Sunday, August 23, 2009

Understanding Myanmar

Following Daw Aung San Suu Kyi's trial as a Burmese made me mad, hopeful, happy and sad all at the same time. I regularly follow stories about Myanmar but I've paid special attention to this story since it broke in May. I wanted to see more news analysis, coverage, and understand the issues behind it before the verdict. I couldn't really find proper posts or articles that gives the big picture and puts the story in context. Disappointing -- yes, but not surprising. Coverage surged after the verdict because of the reaction of world leaders.

Myanmar is a country that exists in a glass dome. Isolated from the world, it almost has its own laws of physics. "Burma experts" are an entirely different species even in the academic circles. The country's laws, rules, customs, and culture is not easy to comprehend. Add to that, everyone has their own notions or opinions of Myanmar. I know a lot of you are saddened and angry at the verdict but for those of us who know the country, this is no surprise. Here's a break down of what happened.

The Context
Myanmar is in the midst of government led 'reforms'. Assemblies have been drafting the constitution since I was a kid in the '90s. That constitution was voted in as a referendum in May, 2008. Miraculously, it was approved with 99% votes in the middle of the the biggest natural disaster in the nation's history. Because of this referendum, we now have a constitution, which means the election process can start. The elections are scheduled for 2010. If Suu Kyi runs for the election, or even help the NLD it can mean chaos in the nation. Technically, she can't run because she was married to a foreigner. We've all known about the clause in the referendum since the late 90s.

John Yettaw
There's a lot of people who are angry that some American came out of the blue because of a 'vision'. Most Burmese will not say it out loud because they're polite, diplomatic, or don't want to taint relations with Americans. The timing's so perfect that conspiracy theorists are saying that it might be all planned. He's a perfect instrument for the government to use so that there's a rift between the pro-democracy movement and their American supporters. Most pro-democratic funding does come from America and Europe. Dropping him like a hot potato was no surprise either. We don't want attention, and worse yet, with his fragile health, we don't want him to die in captivity. Besides, we can't treat him for his PTSD, bi-polar, or anything else he might have. Releasing him was the best solution for all parties involved.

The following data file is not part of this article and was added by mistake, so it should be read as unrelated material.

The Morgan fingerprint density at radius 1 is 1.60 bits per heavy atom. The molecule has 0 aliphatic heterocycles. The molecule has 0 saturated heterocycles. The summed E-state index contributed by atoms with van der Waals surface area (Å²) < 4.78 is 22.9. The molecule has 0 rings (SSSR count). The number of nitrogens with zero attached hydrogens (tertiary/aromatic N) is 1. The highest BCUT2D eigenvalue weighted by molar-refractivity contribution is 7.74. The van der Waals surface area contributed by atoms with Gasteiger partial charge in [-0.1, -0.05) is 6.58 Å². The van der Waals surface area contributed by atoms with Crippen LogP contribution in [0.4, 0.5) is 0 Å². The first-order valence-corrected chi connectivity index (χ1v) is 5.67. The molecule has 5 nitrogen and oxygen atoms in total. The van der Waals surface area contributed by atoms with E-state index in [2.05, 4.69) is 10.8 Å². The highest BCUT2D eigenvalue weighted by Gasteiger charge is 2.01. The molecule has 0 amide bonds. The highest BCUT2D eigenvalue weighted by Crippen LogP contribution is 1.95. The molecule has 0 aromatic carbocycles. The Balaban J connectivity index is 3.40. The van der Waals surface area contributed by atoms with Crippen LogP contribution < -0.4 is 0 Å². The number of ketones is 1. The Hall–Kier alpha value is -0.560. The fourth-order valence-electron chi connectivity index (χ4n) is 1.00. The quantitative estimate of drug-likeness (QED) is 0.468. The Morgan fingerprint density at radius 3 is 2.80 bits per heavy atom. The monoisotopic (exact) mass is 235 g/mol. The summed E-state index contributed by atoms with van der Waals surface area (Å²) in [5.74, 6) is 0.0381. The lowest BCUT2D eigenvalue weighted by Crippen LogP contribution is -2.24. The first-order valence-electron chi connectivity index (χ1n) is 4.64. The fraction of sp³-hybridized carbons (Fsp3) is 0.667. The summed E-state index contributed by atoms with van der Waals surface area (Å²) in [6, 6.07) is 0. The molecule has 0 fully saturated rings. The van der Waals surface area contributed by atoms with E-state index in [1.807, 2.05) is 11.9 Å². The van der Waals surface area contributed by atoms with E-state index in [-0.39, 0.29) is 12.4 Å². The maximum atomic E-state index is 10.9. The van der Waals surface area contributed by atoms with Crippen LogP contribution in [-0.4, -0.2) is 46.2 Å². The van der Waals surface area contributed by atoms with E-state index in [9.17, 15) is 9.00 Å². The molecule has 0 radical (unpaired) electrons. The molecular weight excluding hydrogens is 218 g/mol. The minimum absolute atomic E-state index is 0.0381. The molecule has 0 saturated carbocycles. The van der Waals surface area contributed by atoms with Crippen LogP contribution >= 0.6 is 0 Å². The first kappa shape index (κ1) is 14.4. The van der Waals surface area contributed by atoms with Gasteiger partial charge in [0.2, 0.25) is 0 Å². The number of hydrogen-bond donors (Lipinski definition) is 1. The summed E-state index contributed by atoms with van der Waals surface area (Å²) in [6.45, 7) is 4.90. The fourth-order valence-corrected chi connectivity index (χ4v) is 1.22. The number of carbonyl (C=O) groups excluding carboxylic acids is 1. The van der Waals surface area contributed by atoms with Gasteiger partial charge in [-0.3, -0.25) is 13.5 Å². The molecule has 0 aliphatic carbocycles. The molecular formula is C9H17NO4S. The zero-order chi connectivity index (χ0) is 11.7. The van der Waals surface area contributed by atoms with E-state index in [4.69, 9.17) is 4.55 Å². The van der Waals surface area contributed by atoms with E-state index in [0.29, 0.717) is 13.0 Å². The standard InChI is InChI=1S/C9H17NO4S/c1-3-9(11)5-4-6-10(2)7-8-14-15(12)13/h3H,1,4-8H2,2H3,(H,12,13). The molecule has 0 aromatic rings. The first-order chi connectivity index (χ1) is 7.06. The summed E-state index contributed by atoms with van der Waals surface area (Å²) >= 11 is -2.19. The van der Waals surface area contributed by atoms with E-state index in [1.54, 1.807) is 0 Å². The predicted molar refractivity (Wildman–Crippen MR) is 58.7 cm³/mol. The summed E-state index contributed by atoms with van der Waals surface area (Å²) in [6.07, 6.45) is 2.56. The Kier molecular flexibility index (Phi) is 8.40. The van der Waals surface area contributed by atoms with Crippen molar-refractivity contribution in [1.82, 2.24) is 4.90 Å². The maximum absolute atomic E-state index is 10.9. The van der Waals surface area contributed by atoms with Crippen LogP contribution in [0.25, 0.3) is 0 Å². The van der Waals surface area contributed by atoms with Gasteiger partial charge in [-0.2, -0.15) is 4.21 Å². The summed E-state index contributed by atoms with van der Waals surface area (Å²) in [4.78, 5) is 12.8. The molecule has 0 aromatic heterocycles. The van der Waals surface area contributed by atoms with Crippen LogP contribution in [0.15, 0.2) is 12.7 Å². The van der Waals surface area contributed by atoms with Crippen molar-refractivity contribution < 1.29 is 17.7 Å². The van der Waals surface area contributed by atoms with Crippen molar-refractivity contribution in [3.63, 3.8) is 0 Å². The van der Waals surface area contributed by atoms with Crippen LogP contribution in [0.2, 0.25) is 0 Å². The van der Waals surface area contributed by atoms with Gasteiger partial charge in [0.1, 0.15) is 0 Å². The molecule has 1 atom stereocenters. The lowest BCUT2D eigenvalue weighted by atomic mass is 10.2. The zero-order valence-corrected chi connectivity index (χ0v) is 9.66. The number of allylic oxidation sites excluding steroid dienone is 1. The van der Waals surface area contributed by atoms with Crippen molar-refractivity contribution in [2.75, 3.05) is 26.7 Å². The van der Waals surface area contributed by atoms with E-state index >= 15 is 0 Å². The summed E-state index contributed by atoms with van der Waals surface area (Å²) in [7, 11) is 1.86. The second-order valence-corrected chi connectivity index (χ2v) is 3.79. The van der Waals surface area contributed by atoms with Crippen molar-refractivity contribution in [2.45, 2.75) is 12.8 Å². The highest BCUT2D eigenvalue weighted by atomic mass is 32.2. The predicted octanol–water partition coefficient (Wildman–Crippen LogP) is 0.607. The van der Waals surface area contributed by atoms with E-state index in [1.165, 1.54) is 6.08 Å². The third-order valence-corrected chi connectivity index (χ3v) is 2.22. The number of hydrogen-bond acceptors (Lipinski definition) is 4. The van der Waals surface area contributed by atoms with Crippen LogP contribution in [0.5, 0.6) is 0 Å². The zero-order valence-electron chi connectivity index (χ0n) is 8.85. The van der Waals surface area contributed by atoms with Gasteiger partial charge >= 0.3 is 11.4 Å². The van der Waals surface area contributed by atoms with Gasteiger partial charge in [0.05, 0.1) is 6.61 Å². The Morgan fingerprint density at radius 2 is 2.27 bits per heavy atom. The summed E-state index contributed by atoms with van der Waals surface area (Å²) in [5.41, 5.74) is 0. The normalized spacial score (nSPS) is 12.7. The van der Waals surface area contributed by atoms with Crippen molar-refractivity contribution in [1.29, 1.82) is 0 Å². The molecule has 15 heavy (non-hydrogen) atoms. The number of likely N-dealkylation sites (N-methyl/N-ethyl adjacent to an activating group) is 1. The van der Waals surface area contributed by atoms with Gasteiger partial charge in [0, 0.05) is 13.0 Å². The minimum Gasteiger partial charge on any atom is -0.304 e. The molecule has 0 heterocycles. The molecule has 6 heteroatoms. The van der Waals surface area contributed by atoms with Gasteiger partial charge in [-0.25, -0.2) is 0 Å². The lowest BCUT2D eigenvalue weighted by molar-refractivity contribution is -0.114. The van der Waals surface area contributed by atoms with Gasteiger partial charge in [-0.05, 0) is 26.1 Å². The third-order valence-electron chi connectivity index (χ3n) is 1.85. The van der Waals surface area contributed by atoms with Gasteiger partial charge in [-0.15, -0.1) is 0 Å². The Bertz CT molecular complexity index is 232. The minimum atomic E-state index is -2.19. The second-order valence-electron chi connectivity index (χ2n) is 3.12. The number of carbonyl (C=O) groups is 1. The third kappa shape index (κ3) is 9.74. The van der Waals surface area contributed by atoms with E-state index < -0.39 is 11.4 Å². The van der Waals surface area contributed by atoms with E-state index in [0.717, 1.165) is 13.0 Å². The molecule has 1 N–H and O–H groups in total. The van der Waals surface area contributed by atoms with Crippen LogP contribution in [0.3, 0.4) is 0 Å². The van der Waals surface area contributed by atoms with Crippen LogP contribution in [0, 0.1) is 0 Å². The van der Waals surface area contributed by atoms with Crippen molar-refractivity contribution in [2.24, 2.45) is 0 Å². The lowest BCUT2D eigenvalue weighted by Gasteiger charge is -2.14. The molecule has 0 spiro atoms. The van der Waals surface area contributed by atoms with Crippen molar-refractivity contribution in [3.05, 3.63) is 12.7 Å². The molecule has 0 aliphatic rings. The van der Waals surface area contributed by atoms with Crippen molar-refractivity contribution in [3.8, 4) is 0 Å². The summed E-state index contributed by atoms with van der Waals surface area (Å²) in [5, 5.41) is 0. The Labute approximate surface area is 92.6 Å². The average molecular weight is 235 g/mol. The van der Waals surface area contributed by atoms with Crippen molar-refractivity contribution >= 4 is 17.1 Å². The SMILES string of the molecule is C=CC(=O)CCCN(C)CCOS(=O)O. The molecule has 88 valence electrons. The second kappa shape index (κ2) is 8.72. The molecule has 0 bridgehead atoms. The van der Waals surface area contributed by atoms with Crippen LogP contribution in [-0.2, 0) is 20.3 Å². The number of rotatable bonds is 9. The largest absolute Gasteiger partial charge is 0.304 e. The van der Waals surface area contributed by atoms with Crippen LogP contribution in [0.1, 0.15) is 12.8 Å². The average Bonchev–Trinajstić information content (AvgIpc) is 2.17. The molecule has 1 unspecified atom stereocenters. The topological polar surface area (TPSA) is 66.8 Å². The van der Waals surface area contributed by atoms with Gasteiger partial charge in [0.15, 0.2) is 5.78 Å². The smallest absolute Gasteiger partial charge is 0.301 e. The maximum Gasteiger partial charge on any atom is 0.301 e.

The Law
No matter how ridiculous it may be, the law for reporting overnight visitors is very clear, and very serious. You're required to report overnight visitors with proper ID etc. at the ward or township offices because it's a risk. It's a way to deter harboring terrorists or rebels. Besides, anything can be a 'technicality' in a political case. If the government can outlaw an entire constitution, what is a small section of a law going to do?

The Trial
August is a hot political month for Myanmar. BBC reported that there were in-decisions within the leadership, the matter is not as simple as that. The historic 8.8.88 uprisings happened in August, which placed Aung San Suu Kyi under house arrest to begin with. If the verdict was held anywhere near that date, the government had uprisings to worry about. A lot of twitter folks were surprised that she was found guilty. Do you really think they'd let her lose in the middle of a highly anticipated election? Were we surprised that she got it easy. The whole deal about clemency was the government's way of saying to the world: "We hear you, but we're not going to bend our ways just because you want them to. We still run our own country."

The Coverage
I was surprised to see BBC reporting live, having in-depth commentary and making it into their feature story. Folks online really didn't care until UK came online. That's the only reason why "Aung San Suu Kyi" became a trend on Twitter. It wasn't trending when the story initially broke because people were still getting out of their beds. UK is #2 country that use twitter most, with London (where a lot of activist organizations are headquartered) being the top city. I was expecting only a couple minutes on the headlines. I was disappointed however, that the Indian media almost missed it. It came on the headlines only after it became a popular news story, and only for the 15 second headline blip spot. I don't blame the TV producers for it, it was those dissidents who were in cities like Delhi or Kolkata who should've been more prepared. They should rely less on the west and start concentrating on having the message heard in the east and global south more -- especially in ASEAN nations. If any change is going to come, it needs to be with the help of these nations. We have the closest trade and diplomatic ties with them.

If you want to read more of my rants on Myanmar here's another post.

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